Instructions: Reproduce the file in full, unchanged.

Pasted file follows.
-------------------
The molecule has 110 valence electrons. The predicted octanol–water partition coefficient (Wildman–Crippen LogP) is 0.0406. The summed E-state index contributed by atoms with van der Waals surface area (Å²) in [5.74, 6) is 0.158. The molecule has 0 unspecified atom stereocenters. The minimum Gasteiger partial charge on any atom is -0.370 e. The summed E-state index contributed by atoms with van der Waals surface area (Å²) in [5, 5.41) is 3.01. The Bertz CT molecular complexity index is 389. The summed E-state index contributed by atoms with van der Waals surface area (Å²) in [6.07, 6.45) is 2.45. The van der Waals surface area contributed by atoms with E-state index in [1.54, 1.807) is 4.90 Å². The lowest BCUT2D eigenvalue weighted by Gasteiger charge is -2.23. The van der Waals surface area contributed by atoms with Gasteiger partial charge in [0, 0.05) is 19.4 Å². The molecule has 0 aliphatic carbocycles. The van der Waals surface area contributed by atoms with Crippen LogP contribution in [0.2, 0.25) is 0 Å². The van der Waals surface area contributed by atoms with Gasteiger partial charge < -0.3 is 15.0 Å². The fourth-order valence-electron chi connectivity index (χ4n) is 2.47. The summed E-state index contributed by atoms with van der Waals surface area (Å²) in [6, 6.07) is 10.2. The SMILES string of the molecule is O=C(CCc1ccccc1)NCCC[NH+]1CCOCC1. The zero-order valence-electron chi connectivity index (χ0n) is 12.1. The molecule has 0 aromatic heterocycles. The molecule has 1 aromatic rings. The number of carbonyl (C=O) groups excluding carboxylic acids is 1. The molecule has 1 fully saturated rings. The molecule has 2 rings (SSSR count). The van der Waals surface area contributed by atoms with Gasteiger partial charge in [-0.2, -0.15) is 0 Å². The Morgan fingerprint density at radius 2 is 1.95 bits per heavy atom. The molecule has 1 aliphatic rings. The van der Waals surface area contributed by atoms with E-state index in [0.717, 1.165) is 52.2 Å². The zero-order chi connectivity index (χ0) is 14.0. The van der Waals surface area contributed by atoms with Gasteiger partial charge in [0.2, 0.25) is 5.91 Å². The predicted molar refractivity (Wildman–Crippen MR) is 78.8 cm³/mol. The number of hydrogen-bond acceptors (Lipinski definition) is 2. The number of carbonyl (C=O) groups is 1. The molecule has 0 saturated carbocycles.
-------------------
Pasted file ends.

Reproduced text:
The molecule has 110 valence electrons. The predicted octanol–water partition coefficient (Wildman–Crippen LogP) is 0.0406. The summed E-state index contributed by atoms with van der Waals surface area (Å²) in [5.74, 6) is 0.158. The molecule has 0 unspecified atom stereocenters. The minimum Gasteiger partial charge on any atom is -0.370 e. The summed E-state index contributed by atoms with van der Waals surface area (Å²) in [5, 5.41) is 3.01. The Bertz CT molecular complexity index is 389. The summed E-state index contributed by atoms with van der Waals surface area (Å²) in [6.07, 6.45) is 2.45. The van der Waals surface area contributed by atoms with E-state index in [1.54, 1.807) is 4.90 Å². The lowest BCUT2D eigenvalue weighted by Gasteiger charge is -2.23. The van der Waals surface area contributed by atoms with Gasteiger partial charge in [0, 0.05) is 19.4 Å². The molecule has 0 aliphatic carbocycles. The van der Waals surface area contributed by atoms with Crippen LogP contribution in [0.2, 0.25) is 0 Å². The van der Waals surface area contributed by atoms with Gasteiger partial charge < -0.3 is 15.0 Å². The fourth-order valence-electron chi connectivity index (χ4n) is 2.47. The summed E-state index contributed by atoms with van der Waals surface area (Å²) in [6, 6.07) is 10.2. The SMILES string of the molecule is O=C(CCc1ccccc1)NCCC[NH+]1CCOCC1. The zero-order valence-electron chi connectivity index (χ0n) is 12.1. The molecule has 0 aromatic heterocycles. The molecule has 1 aromatic rings. The number of carbonyl (C=O) groups excluding carboxylic acids is 1. The molecule has 1 fully saturated rings. The molecule has 2 rings (SSSR count). The van der Waals surface area contributed by atoms with Gasteiger partial charge in [-0.2, -0.15) is 0 Å². The Morgan fingerprint density at radius 2 is 1.95 bits per heavy atom. The molecule has 1 aliphatic rings. The van der Waals surface area contributed by atoms with E-state index in [0.717, 1.165) is 52.2 Å². The zero-order chi connectivity index (χ0) is 14.0. The van der Waals surface area contributed by atoms with Gasteiger partial charge in [0.2, 0.25) is 5.91 Å². The predicted molar refractivity (Wildman–Crippen MR) is 78.8 cm³/mol. The number of hydrogen-bond acceptors (Lipinski definition) is 2. The number of carbonyl (C=O) groups is 1. The molecule has 0 saturated carbocycles.